was originally published on this site
A ridiculous number of companies are exposing some or all of their proprietary and customer data by putting it in the cloud without any kind of authentication needed to read, alter or destroy it. When cybercriminals are the first to discover these missteps, usually the outcome is a demand for money in return for the stolen data. But when these screw-ups are unearthed by security professionals seeking to make a name for themselves, the resulting publicity often can leave the breached organization wishing they’d instead been quietly extorted by anonymous crooks.
Last week, I was on a train from New York to Washington, D.C. when I received a phone call from Vinny Troia, a security researcher who runs a startup in Missouri called NightLion Security. Troia had discovered that All American Entertainment, a speaker bureau which represents a number of celebrities who also can be hired to do public speaking, had exposed thousands of speaking contracts via an unsecured Amazon cloud instance.
The contracts laid out how much each speaker makes per event, details about their travel arrangements, and any requirements or obligations stated in advance by both parties to the contract. No secret access or password was needed to view the documents.
It was a juicy find to be sure: I can now tell you how much Oprah makes per event (it’s a lot). Ditto for Gwyneth Paltrow, Olivia Newton John, Michael J. Fox and a host of others. But I’m not going to do that.
Firstly, it’s nobody’s business what they make. More to the point, All American also is my speaker bureau, and included in the cache of documents the company exposed in the cloud were some of my speaking contracts. In fact, when Troia called about his find, I was on my way home from one such engagement.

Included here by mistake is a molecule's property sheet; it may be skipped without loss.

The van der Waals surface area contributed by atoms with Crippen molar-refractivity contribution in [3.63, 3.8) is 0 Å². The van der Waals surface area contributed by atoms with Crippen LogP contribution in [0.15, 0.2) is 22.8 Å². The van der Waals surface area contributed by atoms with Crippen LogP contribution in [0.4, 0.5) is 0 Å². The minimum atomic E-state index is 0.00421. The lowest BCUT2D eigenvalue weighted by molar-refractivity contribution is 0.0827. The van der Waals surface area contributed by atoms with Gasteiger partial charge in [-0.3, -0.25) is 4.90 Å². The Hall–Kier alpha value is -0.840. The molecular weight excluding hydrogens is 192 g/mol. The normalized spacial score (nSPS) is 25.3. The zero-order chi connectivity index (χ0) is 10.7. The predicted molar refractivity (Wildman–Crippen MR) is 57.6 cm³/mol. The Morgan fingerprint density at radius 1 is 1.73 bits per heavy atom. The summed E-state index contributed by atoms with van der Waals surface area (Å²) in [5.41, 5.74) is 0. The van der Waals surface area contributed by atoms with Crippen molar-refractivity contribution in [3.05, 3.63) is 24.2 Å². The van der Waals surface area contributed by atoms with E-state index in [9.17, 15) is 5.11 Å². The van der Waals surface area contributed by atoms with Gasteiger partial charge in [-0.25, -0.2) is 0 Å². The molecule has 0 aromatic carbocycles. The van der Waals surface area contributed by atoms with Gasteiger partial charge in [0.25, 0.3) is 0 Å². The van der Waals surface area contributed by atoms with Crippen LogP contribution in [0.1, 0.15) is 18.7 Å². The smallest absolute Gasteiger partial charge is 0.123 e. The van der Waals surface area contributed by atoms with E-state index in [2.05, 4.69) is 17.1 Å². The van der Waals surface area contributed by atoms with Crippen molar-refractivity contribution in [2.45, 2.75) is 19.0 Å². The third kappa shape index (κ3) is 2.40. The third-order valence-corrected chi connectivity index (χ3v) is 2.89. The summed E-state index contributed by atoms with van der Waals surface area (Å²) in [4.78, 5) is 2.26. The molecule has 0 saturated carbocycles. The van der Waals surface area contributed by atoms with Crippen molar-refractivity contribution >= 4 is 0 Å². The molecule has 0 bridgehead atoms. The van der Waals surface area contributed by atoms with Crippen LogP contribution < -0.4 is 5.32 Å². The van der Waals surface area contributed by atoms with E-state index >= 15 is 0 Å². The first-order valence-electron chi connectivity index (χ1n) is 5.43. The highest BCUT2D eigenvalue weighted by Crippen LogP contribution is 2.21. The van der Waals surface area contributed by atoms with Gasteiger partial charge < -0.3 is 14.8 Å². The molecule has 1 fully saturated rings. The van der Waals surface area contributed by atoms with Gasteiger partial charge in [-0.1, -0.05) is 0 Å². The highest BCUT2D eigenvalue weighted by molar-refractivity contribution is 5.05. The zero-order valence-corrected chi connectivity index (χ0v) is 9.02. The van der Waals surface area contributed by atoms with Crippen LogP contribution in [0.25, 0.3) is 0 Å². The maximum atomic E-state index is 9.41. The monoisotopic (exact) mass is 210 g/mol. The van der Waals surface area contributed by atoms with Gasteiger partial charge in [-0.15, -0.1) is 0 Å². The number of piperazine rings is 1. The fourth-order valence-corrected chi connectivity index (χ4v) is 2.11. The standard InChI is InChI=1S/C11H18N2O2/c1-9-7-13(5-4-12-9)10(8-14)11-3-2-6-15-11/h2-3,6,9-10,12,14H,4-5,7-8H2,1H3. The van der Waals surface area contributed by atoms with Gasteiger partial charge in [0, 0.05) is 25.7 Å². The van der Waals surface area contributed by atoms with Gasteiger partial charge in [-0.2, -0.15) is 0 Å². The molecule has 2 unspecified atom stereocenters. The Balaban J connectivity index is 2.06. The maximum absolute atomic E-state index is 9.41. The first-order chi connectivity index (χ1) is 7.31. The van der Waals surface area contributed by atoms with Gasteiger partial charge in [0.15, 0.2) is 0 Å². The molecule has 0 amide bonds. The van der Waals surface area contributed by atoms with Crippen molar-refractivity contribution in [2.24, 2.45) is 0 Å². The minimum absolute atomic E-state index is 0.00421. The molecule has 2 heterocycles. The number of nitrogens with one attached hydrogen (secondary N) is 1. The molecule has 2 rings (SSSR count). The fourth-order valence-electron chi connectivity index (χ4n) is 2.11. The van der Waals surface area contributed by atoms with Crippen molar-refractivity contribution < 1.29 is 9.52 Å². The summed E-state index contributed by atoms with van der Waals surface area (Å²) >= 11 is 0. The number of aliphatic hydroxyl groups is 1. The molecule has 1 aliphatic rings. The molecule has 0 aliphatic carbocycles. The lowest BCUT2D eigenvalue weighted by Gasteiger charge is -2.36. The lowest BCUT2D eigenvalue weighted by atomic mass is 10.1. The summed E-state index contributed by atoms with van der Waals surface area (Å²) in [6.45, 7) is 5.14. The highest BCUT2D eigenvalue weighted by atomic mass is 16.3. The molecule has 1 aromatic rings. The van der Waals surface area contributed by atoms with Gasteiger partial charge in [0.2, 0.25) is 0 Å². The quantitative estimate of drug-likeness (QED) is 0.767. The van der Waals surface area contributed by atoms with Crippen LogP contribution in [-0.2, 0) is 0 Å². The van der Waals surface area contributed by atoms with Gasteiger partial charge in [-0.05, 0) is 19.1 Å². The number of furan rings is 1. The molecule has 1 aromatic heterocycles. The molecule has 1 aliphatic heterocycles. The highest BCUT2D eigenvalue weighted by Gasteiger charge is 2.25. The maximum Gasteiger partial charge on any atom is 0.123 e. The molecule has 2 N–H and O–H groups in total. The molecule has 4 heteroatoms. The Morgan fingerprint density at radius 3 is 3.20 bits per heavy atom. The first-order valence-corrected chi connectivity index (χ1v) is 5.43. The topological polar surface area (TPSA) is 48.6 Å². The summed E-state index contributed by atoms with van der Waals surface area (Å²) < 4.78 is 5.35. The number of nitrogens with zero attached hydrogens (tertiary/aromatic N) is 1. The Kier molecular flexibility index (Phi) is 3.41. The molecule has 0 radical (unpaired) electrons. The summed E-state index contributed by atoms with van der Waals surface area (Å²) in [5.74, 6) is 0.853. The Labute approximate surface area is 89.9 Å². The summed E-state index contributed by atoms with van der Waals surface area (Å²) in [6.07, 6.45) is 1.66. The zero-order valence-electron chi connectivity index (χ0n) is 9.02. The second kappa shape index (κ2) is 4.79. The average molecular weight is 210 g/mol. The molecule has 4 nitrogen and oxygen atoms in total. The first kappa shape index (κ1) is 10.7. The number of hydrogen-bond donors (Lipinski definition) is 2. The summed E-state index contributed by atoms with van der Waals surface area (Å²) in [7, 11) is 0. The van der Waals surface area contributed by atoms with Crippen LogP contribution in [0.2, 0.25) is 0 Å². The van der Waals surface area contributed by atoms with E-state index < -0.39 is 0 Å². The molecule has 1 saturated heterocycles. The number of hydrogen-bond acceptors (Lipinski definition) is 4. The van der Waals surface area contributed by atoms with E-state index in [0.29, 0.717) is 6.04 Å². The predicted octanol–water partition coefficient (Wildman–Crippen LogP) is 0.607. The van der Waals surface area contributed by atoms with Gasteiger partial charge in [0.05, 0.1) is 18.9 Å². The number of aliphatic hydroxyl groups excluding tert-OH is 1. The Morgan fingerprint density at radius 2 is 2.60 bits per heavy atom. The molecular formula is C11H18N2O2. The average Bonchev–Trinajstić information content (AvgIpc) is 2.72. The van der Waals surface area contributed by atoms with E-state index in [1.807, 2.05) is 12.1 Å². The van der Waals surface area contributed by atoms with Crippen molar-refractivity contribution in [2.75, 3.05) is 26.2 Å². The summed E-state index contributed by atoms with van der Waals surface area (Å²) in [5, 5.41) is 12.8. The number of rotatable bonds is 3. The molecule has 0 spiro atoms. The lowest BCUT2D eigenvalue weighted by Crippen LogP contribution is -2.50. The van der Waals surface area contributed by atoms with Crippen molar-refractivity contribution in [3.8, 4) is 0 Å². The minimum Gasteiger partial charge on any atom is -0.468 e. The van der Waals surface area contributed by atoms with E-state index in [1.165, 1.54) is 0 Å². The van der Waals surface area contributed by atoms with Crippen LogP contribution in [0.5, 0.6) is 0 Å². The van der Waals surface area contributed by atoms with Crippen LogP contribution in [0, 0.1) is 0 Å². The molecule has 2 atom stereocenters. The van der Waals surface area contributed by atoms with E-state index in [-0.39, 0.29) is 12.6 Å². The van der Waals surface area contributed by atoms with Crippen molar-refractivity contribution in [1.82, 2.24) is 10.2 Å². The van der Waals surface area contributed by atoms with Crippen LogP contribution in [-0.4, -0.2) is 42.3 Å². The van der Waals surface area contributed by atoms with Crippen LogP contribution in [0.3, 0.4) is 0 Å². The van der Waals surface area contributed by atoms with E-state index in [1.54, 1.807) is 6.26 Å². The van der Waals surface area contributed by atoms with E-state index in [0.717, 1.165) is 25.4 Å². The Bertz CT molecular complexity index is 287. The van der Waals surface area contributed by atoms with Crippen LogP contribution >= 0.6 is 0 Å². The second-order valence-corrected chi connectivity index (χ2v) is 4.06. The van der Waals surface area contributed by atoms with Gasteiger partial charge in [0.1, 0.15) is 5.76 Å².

I quickly informed my contact at All American and asked them to let me know the moment they confirmed the data was removed from the Internet. While awaiting that confirmation, my pent-up frustration seeped into a tweet that seemed to touch a raw nerve among others in the security industry.
The same day I alerted them, All American took down its bucket of unsecured speaker contract data, and apologized profusely for the oversight (although I have yet to hear a good explanation as to why this data needed to be stored in the cloud to begin with).
This was hardly the first time Troia had alerted me about a huge cache of important or sensitive data that companies have left exposed online. On Monday, TechCrunch broke the story about a “breach” at Apollo, a sales engagement startup boasting a database of more than 200 million contact records. Calling it a breach seems a bit of a stretch; it probably would be more accurate to describe the incident as a data leak.
Just like my speaker bureau, Apollo had simply put all this data up on an Amazon server that anyone on the Internet could access without providing a password. And Troia was again the one who figured out that the data had been leaked by Apollo — the result of an intensive, months-long process that took some extremely interesting twists and turns.
That journey — which I will endeavor to describe here — offered some uncomfortable insights into how organizations frequently learn about data leaks these days, and indeed whether they derive any lasting security lessons from the experience at all. It also gave me a new appreciation for how difficult it can be for organizations that screw up this way to tell the difference between a security researcher and a bad guy.
THE DARK OVERLORD
I began hearing from Troia almost daily beginning in mid-2017. At the time, he was on something of a personal mission to discover the real-life identity behind The Dark Overlord (TDO), the pseudonym used by an individual or group of criminals who have been extorting dozens of companies — particularly healthcare providers — after hacking into their systems and stealing sensitive data.
The Dark Overlord’s method was roughly the same in each attack. Gain access to sensitive data (often by purchasing access through crimeware-as-a-service offerings), and send a long, rambling ransom note to the victim organization demanding tens of thousands of dollars in Bitcoin for the safe return of said data.
Victims were typically told that if they refused to pay, the stolen data would be sold to cybercriminals lurking on Dark Web forums. Worse yet, TDO also promised to make sure the news media knew that victim organizations were more interested in keeping the breach private than in securing the privacy of their customers or patients.
In fact, the apparent ringleader of TDO reached out to KrebsOnSecurity in May 2016 with a remarkable offer. Using the nickname “Arnie,” the public voice of TDO said he was offering exclusive access to news about their latest extortion targets.